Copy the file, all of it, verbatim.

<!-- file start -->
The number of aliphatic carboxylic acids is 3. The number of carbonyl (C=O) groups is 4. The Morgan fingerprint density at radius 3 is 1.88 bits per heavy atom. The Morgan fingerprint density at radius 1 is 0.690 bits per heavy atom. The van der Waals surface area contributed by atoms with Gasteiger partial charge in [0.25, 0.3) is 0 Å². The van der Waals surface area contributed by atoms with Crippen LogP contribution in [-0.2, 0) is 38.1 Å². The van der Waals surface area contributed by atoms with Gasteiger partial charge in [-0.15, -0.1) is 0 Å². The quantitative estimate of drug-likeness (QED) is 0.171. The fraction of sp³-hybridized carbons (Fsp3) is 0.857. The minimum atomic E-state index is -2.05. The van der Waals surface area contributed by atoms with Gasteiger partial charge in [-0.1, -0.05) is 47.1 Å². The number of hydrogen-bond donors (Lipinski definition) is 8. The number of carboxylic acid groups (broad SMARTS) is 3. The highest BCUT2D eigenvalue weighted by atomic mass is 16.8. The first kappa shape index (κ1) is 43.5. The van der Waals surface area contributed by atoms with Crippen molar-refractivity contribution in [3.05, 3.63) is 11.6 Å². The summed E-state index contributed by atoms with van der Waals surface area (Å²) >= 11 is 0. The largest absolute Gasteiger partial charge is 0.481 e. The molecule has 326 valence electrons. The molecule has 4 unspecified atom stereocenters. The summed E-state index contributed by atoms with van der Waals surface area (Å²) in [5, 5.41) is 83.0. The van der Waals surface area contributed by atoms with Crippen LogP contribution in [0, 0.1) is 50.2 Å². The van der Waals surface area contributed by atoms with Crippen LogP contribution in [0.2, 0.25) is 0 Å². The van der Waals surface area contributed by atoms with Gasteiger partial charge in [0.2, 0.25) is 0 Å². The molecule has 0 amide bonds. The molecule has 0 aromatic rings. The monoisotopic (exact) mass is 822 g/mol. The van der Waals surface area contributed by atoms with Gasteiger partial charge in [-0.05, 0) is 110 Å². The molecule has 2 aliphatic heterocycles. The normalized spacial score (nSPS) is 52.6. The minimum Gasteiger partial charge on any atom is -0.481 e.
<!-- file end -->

The number of aliphatic carboxylic acids is 3. The number of carbonyl (C=O) groups is 4. The Morgan fingerprint density at radius 3 is 1.88 bits per heavy atom. The Morgan fingerprint density at radius 1 is 0.690 bits per heavy atom. The van der Waals surface area contributed by atoms with Gasteiger partial charge in [0.25, 0.3) is 0 Å². The van der Waals surface area contributed by atoms with Crippen LogP contribution in [-0.2, 0) is 38.1 Å². The van der Waals surface area contributed by atoms with Gasteiger partial charge in [-0.15, -0.1) is 0 Å². The quantitative estimate of drug-likeness (QED) is 0.171. The fraction of sp³-hybridized carbons (Fsp3) is 0.857. The minimum atomic E-state index is -2.05. The van der Waals surface area contributed by atoms with Gasteiger partial charge in [-0.1, -0.05) is 47.1 Å². The number of hydrogen-bond donors (Lipinski definition) is 8. The number of carboxylic acid groups (broad SMARTS) is 3. The highest BCUT2D eigenvalue weighted by atomic mass is 16.8. The first kappa shape index (κ1) is 43.5. The van der Waals surface area contributed by atoms with Crippen molar-refractivity contribution in [3.05, 3.63) is 11.6 Å². The summed E-state index contributed by atoms with van der Waals surface area (Å²) >= 11 is 0. The largest absolute Gasteiger partial charge is 0.481 e. The molecule has 326 valence electrons. The molecule has 4 unspecified atom stereocenters. The summed E-state index contributed by atoms with van der Waals surface area (Å²) in [5, 5.41) is 83.0. The van der Waals surface area contributed by atoms with Crippen LogP contribution in [0, 0.1) is 50.2 Å². The van der Waals surface area contributed by atoms with Crippen LogP contribution in [0.2, 0.25) is 0 Å². The van der Waals surface area contributed by atoms with Gasteiger partial charge in [0.2, 0.25) is 0 Å². The molecule has 0 amide bonds. The molecule has 0 aromatic rings. The monoisotopic (exact) mass is 822 g/mol. The van der Waals surface area contributed by atoms with Gasteiger partial charge in [-0.05, 0) is 110 Å². The molecule has 2 aliphatic heterocycles. The normalized spacial score (nSPS) is 52.6. The minimum Gasteiger partial charge on any atom is -0.481 e.